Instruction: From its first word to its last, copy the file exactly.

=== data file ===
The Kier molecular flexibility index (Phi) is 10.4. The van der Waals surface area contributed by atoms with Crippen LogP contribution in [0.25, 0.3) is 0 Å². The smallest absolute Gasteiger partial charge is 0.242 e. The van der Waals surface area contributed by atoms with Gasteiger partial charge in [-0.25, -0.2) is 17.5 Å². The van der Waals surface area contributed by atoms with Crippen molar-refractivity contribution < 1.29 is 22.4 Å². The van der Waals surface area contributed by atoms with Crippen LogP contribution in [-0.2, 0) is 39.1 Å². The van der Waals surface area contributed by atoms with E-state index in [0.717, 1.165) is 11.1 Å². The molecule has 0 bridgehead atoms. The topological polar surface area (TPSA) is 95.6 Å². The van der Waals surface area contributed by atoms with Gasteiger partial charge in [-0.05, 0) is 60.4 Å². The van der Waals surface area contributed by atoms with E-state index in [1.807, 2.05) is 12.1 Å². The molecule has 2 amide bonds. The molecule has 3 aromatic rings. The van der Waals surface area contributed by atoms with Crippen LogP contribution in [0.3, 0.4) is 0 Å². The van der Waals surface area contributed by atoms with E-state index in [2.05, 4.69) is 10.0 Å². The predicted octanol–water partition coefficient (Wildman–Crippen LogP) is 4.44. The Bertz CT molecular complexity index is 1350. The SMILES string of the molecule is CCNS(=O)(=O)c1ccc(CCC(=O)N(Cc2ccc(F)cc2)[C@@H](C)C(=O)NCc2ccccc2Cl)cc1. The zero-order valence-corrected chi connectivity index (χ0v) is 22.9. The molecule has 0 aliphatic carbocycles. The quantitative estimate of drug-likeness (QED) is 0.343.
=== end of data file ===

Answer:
The Kier molecular flexibility index (Phi) is 10.4. The van der Waals surface area contributed by atoms with Crippen LogP contribution in [0.25, 0.3) is 0 Å². The smallest absolute Gasteiger partial charge is 0.242 e. The van der Waals surface area contributed by atoms with Gasteiger partial charge in [-0.25, -0.2) is 17.5 Å². The van der Waals surface area contributed by atoms with Crippen molar-refractivity contribution < 1.29 is 22.4 Å². The van der Waals surface area contributed by atoms with Crippen LogP contribution in [-0.2, 0) is 39.1 Å². The van der Waals surface area contributed by atoms with E-state index in [0.717, 1.165) is 11.1 Å². The molecule has 0 bridgehead atoms. The topological polar surface area (TPSA) is 95.6 Å². The van der Waals surface area contributed by atoms with Gasteiger partial charge in [-0.05, 0) is 60.4 Å². The van der Waals surface area contributed by atoms with E-state index in [1.807, 2.05) is 12.1 Å². The molecule has 2 amide bonds. The molecule has 3 aromatic rings. The van der Waals surface area contributed by atoms with Crippen LogP contribution in [0.3, 0.4) is 0 Å². The van der Waals surface area contributed by atoms with E-state index in [2.05, 4.69) is 10.0 Å². The predicted octanol–water partition coefficient (Wildman–Crippen LogP) is 4.44. The Bertz CT molecular complexity index is 1350. The SMILES string of the molecule is CCNS(=O)(=O)c1ccc(CCC(=O)N(Cc2ccc(F)cc2)[C@@H](C)C(=O)NCc2ccccc2Cl)cc1. The zero-order valence-corrected chi connectivity index (χ0v) is 22.9. The molecule has 0 aliphatic carbocycles. The quantitative estimate of drug-likeness (QED) is 0.343.